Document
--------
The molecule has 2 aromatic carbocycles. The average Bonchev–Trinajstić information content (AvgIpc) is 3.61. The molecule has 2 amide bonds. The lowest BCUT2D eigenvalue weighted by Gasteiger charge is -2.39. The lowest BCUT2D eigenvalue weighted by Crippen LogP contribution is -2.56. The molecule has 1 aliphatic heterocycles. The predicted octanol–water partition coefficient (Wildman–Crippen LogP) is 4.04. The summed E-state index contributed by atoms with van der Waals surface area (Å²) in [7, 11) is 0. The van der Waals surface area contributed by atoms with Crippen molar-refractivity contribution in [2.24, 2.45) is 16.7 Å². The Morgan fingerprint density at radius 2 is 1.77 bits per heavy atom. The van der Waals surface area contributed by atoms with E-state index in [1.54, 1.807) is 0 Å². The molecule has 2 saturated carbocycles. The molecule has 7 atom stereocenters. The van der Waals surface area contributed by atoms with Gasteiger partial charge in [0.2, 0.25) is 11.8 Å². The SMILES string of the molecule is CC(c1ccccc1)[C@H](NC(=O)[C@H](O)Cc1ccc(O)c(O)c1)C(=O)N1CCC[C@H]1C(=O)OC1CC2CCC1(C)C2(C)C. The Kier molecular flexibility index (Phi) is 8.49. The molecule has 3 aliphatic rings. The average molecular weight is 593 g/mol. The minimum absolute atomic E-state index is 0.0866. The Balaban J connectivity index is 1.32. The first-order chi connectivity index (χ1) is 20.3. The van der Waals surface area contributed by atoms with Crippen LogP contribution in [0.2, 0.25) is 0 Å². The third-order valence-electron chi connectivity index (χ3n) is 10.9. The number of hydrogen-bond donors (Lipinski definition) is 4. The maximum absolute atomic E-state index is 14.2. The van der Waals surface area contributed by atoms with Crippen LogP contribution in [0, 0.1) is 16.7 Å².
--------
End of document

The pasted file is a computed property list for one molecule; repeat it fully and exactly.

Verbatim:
The molecule has 2 aromatic carbocycles. The average Bonchev–Trinajstić information content (AvgIpc) is 3.61. The molecule has 2 amide bonds. The lowest BCUT2D eigenvalue weighted by Gasteiger charge is -2.39. The lowest BCUT2D eigenvalue weighted by Crippen LogP contribution is -2.56. The molecule has 1 aliphatic heterocycles. The predicted octanol–water partition coefficient (Wildman–Crippen LogP) is 4.04. The summed E-state index contributed by atoms with van der Waals surface area (Å²) in [7, 11) is 0. The van der Waals surface area contributed by atoms with Crippen molar-refractivity contribution in [2.24, 2.45) is 16.7 Å². The Morgan fingerprint density at radius 2 is 1.77 bits per heavy atom. The van der Waals surface area contributed by atoms with E-state index in [1.54, 1.807) is 0 Å². The molecule has 2 saturated carbocycles. The molecule has 7 atom stereocenters. The van der Waals surface area contributed by atoms with Gasteiger partial charge in [0.2, 0.25) is 11.8 Å². The SMILES string of the molecule is CC(c1ccccc1)[C@H](NC(=O)[C@H](O)Cc1ccc(O)c(O)c1)C(=O)N1CCC[C@H]1C(=O)OC1CC2CCC1(C)C2(C)C. The Kier molecular flexibility index (Phi) is 8.49. The molecule has 3 aliphatic rings. The average molecular weight is 593 g/mol. The minimum absolute atomic E-state index is 0.0866. The Balaban J connectivity index is 1.32. The first-order chi connectivity index (χ1) is 20.3. The van der Waals surface area contributed by atoms with Crippen LogP contribution in [0.2, 0.25) is 0 Å². The third-order valence-electron chi connectivity index (χ3n) is 10.9. The number of hydrogen-bond donors (Lipinski definition) is 4. The maximum absolute atomic E-state index is 14.2. The van der Waals surface area contributed by atoms with Crippen LogP contribution in [0, 0.1) is 16.7 Å².